Regulatory Outlook

Employment and Immigration | UK Regulatory Outlook April 2024

Published on 23rd Apr 2024

UK government makes announcement on tackling non-compliance in the 'umbrella' companies market | New Vento bands | Labour's plans to crack down on tax avoidance and close the tax gap

UK government makes announcement on tackling non-compliance in the 'umbrella' companies market

The UK government has announced as one of its annual Tax Administration and Maintenance Day actions that it will publish its response to the "umbrella" consultation "in due course". Umbrella companies, staffing suppliers, end users and contractors will now have to wait to find out what, if anything, the government will do to regulate the umbrella market.

The announcement provides little detail about the likely outcome of the consultation other than to confirm that the government will publish guidance later this year to support workers and businesses that use umbrella companies, including an online pay-checking tool to help umbrella works to check whether the correct deductions are being made from their pay.

The announcement also hints that its preferred option is to introduce a statutory due diligence regime for businesses that use umbrella companies, but that it needs to work further with the recruitment industry to understand the impacts of this approach and whether it would reduce umbrella non-compliance. Read more in our Insight. Also see the recording of our Eating Compliance for Breakfast webinar on this announcement.

New Vento bands

Together with the other changes that came into force this month (see our previous Regulatory Outlook), new Presidential Guidance on Employment Tribunal awards for injury to feelings in line with the Vento bands has been published. For claims presented on or after 6 April 2024, the Vento bands are as follows:

  • A lower band of £1,200 to £11,700 for less serious cases;
  • A middle band of £11,700 to £35,200 for case that do not merit an award in the upper band; and
  • An upper band of £35,200 to £58,700 for the most serious cases. The most exceptional cases are capable of exceeding £58,700.

These new bands will need to be considered when assessing the financial liabilities associated with a discrimination claim where an award for injury to feelings is sought.

Labour's plans to crack down on tax avoidance and close the tax gap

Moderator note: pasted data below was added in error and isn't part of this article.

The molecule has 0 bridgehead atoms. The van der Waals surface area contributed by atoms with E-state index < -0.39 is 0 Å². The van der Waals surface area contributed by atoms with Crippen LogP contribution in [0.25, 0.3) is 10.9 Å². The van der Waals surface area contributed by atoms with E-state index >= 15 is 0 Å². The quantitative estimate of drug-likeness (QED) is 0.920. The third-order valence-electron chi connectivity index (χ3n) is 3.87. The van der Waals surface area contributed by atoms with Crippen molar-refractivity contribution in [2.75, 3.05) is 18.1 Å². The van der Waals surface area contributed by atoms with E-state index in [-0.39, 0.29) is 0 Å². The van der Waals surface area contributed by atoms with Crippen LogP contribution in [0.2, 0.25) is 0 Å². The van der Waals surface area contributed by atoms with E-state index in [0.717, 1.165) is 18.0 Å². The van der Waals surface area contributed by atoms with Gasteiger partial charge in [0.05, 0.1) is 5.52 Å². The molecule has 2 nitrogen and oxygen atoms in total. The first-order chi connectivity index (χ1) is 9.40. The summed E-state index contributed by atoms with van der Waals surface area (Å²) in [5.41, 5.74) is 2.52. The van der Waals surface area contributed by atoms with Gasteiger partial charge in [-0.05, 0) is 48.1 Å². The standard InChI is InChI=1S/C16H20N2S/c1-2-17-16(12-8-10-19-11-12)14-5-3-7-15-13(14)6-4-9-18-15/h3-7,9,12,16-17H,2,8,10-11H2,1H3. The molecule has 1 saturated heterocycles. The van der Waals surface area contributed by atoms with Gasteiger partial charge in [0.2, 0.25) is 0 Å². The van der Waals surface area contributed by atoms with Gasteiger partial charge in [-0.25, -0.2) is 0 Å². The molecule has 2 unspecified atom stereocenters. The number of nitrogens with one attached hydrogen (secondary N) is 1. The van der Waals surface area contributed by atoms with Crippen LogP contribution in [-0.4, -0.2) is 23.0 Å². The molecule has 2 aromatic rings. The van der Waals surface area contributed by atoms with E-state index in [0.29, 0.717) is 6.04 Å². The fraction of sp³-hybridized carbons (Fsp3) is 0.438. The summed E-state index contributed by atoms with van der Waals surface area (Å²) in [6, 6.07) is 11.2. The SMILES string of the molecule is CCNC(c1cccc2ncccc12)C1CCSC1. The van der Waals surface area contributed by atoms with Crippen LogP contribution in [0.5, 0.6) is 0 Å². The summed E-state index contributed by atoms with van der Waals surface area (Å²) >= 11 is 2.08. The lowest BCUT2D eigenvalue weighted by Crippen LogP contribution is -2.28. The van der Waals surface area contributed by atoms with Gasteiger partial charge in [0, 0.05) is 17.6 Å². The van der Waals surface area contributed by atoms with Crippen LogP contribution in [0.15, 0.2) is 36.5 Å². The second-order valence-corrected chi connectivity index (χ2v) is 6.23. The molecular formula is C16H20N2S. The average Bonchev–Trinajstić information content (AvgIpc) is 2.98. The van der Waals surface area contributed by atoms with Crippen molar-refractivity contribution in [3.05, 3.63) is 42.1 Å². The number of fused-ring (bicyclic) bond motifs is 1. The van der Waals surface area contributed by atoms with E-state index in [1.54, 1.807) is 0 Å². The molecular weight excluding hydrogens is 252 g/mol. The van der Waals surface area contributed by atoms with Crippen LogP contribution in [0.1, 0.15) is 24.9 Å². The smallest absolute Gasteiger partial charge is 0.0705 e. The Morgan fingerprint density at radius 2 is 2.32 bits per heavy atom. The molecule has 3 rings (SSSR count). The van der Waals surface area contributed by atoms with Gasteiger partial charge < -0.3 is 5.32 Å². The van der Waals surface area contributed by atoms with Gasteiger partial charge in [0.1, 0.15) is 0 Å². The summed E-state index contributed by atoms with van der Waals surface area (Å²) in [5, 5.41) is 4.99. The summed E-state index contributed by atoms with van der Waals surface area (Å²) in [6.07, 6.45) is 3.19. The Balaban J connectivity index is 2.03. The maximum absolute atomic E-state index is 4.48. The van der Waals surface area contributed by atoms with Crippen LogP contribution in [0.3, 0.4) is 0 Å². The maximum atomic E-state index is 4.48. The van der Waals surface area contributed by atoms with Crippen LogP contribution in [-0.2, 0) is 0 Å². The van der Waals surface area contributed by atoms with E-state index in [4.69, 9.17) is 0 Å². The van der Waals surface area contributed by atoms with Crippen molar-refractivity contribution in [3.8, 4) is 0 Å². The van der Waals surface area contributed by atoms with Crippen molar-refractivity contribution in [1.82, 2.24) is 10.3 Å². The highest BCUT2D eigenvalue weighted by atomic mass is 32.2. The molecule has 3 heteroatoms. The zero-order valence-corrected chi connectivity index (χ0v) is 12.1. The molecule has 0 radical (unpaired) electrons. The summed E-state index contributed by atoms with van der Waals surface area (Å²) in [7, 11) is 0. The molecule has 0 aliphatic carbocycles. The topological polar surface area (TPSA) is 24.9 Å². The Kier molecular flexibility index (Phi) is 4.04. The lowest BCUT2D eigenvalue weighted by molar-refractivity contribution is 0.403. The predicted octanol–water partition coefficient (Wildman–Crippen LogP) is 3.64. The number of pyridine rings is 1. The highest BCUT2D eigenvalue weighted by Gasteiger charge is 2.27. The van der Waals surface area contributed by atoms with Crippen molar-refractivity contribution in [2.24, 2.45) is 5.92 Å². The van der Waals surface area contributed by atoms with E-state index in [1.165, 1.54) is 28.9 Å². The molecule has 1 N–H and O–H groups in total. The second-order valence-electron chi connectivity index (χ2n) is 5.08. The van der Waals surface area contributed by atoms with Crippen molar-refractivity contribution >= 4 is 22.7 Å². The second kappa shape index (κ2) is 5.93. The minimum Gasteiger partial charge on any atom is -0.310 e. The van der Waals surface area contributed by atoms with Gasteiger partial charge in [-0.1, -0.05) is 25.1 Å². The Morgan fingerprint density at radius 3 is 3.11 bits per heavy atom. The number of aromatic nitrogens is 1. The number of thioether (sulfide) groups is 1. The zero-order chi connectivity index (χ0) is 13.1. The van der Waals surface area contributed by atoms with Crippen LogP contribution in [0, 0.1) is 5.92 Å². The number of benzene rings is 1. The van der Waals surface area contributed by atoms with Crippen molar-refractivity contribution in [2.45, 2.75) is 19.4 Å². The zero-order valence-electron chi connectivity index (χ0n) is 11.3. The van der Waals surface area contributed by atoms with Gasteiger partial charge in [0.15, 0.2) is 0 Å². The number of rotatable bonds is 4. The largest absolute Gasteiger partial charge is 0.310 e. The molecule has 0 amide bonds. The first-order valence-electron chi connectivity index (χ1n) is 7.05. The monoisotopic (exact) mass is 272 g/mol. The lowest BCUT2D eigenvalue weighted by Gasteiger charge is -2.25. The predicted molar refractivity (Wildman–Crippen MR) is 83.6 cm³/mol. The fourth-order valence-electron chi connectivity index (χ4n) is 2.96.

Rachael Reeves, the shadow chancellor, has pledged to close the gap between tax owed and tax collected if the Labour Party wins the next election (which opinion polls suggest is likely).

In 2021/2022 that gap is reported to have been £36 billion, up from £31 billion the year before. The number of civil investigations into tax fraud by HMRC is stated to have fallen by more than half in five years. Part of the £5.1 billion a year, which Ms Reeves aims to raise by the end of the next Parliament by cracking down on tax avoidance, will be used to pay for Labour’s plans to bring down NHS waiting lists and introduce breakfast clubs in every primary school.

To achieve her aims, she has announced funding of an additional £855 million a year into HMRC to digitalise and modernise it and to boost the number of HMRC compliance officers by up to 5,000. With more HMRC fire power and planned legal and regulatory changes (including widening the range of reportable tax schemes under the disclosure of tax avoidance schemes regime), there is likely to be greater HMRC focus not only on umbrella companies but also on IR35 and other tax compliance. This inevitably has serious implications for the staffing and workforce solutions sectors and those who use their services.

We are entering the fourth year following the implementation of the Off-Payroll rules in the private sector. Four years is the time window HMRC has for investigating taxpayers suspected of making innocent errors. Customarily it waits until the end of that period before launching any investigations, thereby maximising the period over which it can look back. If an error is deemed to have been careless or negligent it can look back over a further two years and, where there is suspicion of deliberate tax evasion, the period over which HMRC can investigate increases to 20 years. So staffing companies and end user clients should not take comfort from any perceived absence of HMRC activity thus far. The sensible money is on those who ensure they have robust processes in place, not only to assess the IR35 status of contractors' working arrangements but also to regularly review those processes and to record the steps taken, so that if and when HMRC does come looking, the records and procedures tell the right story.


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* This article is current as of the date of its publication and does not necessarily reflect the present state of the law or relevant regulation.

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